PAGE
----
On energy, they differed four times. Clinton supported ethanol (probably because she was already thinking about the Iowa caucuses) and Sanders opposed it. They also differed on some loans and credits. On homeland security, they differed four times, all of which were close votes in the Senate. Three of them related to the conditions of issuing grants related to homeland security. The other one was about giving immunity to suspicious people who reported threats. Clinton was for immunity; Sanders was opposed.

The last five were a mixed bag. Clinton supported NIST's Advanced Technology Program; Sanders didn't. Clinton supported the FDA reform bill (2x), Sanders was opposed. Clinton opposed earmarks and Sanders supported them. Finally, Clinton supported $45 billion in estate tax exemptions and Sanders, this time in the majority, opposed them.

Last paragraph at link:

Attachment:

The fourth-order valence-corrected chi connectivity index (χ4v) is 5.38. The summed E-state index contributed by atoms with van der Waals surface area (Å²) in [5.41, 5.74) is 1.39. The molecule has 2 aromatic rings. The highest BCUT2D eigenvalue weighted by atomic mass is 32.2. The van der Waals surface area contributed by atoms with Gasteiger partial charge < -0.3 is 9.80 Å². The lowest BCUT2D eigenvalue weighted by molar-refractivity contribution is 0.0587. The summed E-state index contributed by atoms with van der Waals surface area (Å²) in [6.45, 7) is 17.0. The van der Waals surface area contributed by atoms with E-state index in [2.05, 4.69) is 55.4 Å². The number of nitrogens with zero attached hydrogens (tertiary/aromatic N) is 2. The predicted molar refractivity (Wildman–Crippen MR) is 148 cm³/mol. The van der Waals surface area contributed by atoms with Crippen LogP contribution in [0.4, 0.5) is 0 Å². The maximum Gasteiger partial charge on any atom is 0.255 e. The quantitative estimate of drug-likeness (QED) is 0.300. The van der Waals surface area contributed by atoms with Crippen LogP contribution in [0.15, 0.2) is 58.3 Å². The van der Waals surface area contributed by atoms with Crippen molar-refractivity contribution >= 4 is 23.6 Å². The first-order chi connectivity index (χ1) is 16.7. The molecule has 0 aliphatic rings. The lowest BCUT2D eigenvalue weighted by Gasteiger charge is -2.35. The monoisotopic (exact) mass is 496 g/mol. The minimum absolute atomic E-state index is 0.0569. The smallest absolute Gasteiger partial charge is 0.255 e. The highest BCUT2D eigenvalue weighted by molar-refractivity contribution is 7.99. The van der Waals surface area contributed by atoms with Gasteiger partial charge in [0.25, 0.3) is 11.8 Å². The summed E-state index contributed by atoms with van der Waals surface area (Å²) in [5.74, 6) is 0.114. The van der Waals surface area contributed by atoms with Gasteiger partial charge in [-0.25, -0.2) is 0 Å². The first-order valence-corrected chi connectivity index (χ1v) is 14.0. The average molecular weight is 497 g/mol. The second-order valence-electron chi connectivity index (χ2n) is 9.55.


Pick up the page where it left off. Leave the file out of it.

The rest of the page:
I would post this in General Discussion: Primaries, but I don't see the point in doing that, as the Sanders supporters aren't very fond of engaging in actually discussion and I'm not fond of wasting my time. So, I figured I would share it with you guys. It's amazing how much the Sanders supporters and others across the country have lapped up this nonsense that Secretary Clinton is untrustworthy or a corporate shill. I'm very proud to be supporting her and I look forward to her winning tomorrow and then winning the primary. I also visited http://fivethrityeight.com and found that currently Hillary is expected to win in most of the up coming primaries:

Posted by Stand and Fight | Fri Feb 26, 2016, 10:56 PM (3 replies)

I didn't want to believe it...